Front runner Republican presidential contender, Donald Trump on Tuesday came under fire for calling for censoring the Internet to disrupt terrorists – comments he quickly clarified when rivals accused him of ignoring the U.S. Constitution. In a recent statement, Trump called for an Internet shutdown to prevent the Islamic State from recruiting online, after he was asked about recently making the proposal on the campaign trail. Trump said: ‘ISIS is using the internet better than we are using the internet and it was our idea,’ he said. ‘What I wanted to do is I wanted to get our brilliant people from Silicon Valley and other places and figure out a way that ISIS cannot do what they’re doing. You talk freedom of speech. You talk freedom of anything you want.’
Trump doesn’t understand how the internet works
For a man with such a remarkable social media presence, Trump appears to have literally no idea what the Internet is or how it works.
According to Time Magazine, in order to understand why Trump can’t “close off” the internet, it’s important to know how the internet works. Simply put, the internet is a complex combination of servers, routers and endpoint devices (like your computer or smartphone) that communicate with each other to transfer data from one location to another.“It’s designed to be that no single power could deny its use. That’s served the internet quite well because it’s allowed it to grow in unexpected ways.” Preventing ISIS operatives abroad from going online at all would be impossible — the group already controls Internet infrastructure in its territory; it has used this power to ban some citizens from getting online. Even if Trump somehow convinced a head of state to cut off their country’s Internet in the name of security, the move would overwhelmingly affect people unassociated with ISIS. “It would be a human rights catastrophe,” says Thomas Ristenpart, a computer science professor at Cornell University.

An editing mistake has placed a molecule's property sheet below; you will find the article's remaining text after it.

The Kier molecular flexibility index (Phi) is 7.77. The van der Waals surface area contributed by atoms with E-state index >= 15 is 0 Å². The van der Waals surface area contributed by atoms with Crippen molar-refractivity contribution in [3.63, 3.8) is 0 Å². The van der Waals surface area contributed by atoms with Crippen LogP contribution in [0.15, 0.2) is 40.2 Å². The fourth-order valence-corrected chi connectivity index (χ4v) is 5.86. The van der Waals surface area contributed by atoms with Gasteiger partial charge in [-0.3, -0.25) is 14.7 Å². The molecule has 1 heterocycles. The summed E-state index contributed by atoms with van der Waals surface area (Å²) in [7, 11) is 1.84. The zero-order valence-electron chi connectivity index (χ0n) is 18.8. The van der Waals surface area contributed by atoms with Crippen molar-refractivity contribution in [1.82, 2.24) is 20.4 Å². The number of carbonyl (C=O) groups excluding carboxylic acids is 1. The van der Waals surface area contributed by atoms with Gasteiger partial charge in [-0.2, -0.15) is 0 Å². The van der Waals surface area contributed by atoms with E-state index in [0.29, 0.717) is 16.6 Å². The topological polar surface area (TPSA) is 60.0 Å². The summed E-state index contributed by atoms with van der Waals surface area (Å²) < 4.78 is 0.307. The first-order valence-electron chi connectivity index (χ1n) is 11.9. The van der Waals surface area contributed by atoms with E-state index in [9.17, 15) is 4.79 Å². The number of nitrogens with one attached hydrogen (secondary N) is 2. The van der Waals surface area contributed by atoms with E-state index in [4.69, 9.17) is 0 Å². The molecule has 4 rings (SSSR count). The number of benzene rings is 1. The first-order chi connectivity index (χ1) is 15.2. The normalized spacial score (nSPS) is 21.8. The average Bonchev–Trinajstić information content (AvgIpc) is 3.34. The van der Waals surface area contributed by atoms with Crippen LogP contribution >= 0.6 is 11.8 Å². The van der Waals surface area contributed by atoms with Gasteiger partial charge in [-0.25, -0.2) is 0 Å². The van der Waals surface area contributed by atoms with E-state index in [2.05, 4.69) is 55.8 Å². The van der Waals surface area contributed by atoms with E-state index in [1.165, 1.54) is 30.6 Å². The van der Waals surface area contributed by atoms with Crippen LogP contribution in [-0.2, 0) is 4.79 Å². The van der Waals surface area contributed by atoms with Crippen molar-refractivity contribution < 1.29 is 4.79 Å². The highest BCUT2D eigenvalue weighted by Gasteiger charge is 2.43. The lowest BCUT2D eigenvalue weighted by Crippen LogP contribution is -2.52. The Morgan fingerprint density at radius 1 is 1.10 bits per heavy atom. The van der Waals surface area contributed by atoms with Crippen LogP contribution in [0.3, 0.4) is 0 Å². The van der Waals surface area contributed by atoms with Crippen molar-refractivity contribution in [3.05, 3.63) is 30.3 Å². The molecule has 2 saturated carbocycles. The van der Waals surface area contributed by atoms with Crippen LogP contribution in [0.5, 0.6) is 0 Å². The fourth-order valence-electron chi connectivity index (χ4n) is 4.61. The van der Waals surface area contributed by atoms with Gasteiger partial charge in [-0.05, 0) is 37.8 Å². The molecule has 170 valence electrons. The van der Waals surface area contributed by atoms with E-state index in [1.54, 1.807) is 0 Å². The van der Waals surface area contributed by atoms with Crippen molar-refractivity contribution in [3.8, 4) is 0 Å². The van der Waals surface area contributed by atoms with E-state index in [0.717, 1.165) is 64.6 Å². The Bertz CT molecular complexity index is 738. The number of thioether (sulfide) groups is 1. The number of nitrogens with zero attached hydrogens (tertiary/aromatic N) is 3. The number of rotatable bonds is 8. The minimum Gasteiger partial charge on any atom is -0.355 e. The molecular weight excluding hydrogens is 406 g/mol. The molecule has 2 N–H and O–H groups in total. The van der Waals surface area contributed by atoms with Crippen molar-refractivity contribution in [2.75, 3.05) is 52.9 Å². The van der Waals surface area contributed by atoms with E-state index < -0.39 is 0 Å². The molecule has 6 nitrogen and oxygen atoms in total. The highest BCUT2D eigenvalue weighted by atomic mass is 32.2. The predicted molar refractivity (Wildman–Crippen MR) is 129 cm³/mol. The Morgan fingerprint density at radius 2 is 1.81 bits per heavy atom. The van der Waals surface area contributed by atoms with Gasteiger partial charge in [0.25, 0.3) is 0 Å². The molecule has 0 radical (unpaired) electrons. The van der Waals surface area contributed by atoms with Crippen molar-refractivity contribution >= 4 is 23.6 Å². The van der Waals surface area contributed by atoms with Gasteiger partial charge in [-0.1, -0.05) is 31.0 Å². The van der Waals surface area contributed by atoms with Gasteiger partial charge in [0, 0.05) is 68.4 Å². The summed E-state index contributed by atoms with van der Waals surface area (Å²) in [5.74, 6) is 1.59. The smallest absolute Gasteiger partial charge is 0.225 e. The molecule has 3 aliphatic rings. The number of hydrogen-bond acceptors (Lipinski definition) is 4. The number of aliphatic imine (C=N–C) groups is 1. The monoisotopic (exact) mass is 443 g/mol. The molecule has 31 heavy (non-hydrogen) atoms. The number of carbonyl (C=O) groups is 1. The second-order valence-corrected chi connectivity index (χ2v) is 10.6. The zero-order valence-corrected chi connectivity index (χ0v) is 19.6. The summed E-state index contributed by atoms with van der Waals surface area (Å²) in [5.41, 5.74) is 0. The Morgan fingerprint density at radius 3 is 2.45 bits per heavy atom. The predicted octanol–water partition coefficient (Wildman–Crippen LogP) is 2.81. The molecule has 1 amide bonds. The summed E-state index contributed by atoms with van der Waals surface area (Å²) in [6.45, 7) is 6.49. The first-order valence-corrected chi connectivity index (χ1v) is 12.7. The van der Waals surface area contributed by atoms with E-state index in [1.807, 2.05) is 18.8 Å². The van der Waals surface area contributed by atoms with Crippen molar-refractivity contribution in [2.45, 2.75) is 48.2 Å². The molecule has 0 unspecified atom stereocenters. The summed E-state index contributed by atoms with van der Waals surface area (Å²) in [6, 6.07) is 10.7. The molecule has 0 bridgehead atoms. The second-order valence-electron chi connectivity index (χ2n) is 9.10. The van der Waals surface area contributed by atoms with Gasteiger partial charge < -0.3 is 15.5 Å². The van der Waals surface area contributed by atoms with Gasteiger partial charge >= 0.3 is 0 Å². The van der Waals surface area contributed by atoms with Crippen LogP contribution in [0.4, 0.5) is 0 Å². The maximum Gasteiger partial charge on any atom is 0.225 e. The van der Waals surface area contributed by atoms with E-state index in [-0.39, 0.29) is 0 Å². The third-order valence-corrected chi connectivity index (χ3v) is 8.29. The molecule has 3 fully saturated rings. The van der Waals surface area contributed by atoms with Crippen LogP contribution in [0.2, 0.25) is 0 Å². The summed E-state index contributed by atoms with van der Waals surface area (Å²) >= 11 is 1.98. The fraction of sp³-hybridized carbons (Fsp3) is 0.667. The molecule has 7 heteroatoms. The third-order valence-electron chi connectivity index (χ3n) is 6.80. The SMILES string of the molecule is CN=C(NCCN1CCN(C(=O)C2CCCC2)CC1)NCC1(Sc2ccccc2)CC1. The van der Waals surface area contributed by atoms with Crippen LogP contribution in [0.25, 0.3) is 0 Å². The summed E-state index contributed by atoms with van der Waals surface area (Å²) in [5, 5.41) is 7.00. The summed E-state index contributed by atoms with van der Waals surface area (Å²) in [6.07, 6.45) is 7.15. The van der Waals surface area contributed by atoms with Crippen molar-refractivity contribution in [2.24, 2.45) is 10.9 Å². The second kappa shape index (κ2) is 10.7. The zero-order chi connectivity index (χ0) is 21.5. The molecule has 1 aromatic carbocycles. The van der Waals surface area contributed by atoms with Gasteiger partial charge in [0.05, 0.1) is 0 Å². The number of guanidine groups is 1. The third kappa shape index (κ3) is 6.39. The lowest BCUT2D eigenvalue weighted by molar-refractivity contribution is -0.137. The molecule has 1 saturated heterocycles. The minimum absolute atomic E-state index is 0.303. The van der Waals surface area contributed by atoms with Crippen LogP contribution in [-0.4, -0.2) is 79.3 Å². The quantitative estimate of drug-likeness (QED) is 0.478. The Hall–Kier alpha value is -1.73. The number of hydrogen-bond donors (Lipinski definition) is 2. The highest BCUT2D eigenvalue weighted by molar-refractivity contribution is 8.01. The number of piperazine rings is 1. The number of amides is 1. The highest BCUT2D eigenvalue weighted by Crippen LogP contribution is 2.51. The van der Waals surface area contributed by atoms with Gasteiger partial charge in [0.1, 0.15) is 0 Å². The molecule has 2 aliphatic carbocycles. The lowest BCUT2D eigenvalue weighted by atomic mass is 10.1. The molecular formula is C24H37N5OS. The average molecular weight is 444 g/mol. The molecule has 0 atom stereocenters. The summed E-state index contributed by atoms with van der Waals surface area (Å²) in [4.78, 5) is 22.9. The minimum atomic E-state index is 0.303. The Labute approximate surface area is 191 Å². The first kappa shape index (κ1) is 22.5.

Trump should look at other options for solution
Alternative options should be sought by Trump. One of which could be to lobby companies like Facebook and Twitter to block posts from certain countries from appearing on the U.S. versions of their sites. However, such a move could make the United States’ online policies similar to those of China, where many foreign websites are banned outright. Ultimately, the idea of “closing off” the Internet is a technical and legal non-starter. Instead, Trump and other politicians are and will continue to pressure tech companies to be more vigilant in watching for specific threats.